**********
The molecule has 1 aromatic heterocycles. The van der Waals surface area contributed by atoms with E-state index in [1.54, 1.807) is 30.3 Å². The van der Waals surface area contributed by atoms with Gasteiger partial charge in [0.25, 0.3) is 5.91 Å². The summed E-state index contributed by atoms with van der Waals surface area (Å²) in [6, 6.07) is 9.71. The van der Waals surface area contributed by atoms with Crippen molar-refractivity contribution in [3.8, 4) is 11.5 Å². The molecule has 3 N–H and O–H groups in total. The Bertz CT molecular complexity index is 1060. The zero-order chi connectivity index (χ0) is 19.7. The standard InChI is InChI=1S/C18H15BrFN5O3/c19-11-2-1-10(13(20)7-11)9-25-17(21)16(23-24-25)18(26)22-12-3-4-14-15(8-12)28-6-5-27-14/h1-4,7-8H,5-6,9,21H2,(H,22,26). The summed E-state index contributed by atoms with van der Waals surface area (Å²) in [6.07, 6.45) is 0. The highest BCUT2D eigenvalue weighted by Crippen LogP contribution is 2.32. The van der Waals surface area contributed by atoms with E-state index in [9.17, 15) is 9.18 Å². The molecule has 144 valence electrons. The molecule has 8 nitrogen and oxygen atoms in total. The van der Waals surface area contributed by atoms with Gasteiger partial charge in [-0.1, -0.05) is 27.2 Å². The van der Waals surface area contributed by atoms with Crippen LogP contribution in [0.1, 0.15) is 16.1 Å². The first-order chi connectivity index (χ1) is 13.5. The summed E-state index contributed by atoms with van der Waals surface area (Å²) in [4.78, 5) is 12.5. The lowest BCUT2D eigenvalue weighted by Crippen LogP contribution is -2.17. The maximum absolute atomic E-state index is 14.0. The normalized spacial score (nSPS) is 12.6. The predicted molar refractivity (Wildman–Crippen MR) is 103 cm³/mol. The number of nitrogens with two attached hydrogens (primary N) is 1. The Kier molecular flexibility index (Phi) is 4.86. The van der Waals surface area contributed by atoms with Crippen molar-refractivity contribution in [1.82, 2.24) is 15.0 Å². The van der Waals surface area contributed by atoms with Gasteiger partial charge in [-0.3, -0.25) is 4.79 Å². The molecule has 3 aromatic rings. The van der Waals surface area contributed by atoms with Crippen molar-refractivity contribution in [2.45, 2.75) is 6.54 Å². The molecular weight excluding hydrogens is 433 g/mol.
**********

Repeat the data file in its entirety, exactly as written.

The molecule has 1 aromatic heterocycles. The van der Waals surface area contributed by atoms with E-state index in [1.54, 1.807) is 30.3 Å². The van der Waals surface area contributed by atoms with Gasteiger partial charge in [0.25, 0.3) is 5.91 Å². The summed E-state index contributed by atoms with van der Waals surface area (Å²) in [6, 6.07) is 9.71. The van der Waals surface area contributed by atoms with Crippen molar-refractivity contribution in [3.8, 4) is 11.5 Å². The molecule has 3 N–H and O–H groups in total. The Bertz CT molecular complexity index is 1060. The zero-order chi connectivity index (χ0) is 19.7. The standard InChI is InChI=1S/C18H15BrFN5O3/c19-11-2-1-10(13(20)7-11)9-25-17(21)16(23-24-25)18(26)22-12-3-4-14-15(8-12)28-6-5-27-14/h1-4,7-8H,5-6,9,21H2,(H,22,26). The summed E-state index contributed by atoms with van der Waals surface area (Å²) in [6.07, 6.45) is 0. The highest BCUT2D eigenvalue weighted by Crippen LogP contribution is 2.32. The van der Waals surface area contributed by atoms with E-state index in [9.17, 15) is 9.18 Å². The molecule has 144 valence electrons. The molecule has 8 nitrogen and oxygen atoms in total. The van der Waals surface area contributed by atoms with Gasteiger partial charge in [-0.1, -0.05) is 27.2 Å². The van der Waals surface area contributed by atoms with Crippen LogP contribution in [0.1, 0.15) is 16.1 Å². The first-order chi connectivity index (χ1) is 13.5. The summed E-state index contributed by atoms with van der Waals surface area (Å²) in [4.78, 5) is 12.5. The lowest BCUT2D eigenvalue weighted by Crippen LogP contribution is -2.17. The maximum absolute atomic E-state index is 14.0. The normalized spacial score (nSPS) is 12.6. The predicted molar refractivity (Wildman–Crippen MR) is 103 cm³/mol. The number of nitrogens with two attached hydrogens (primary N) is 1. The Kier molecular flexibility index (Phi) is 4.86. The van der Waals surface area contributed by atoms with Crippen molar-refractivity contribution in [1.82, 2.24) is 15.0 Å². The van der Waals surface area contributed by atoms with Gasteiger partial charge in [-0.3, -0.25) is 4.79 Å². The molecule has 3 aromatic rings. The van der Waals surface area contributed by atoms with Crippen molar-refractivity contribution in [2.45, 2.75) is 6.54 Å². The molecular weight excluding hydrogens is 433 g/mol.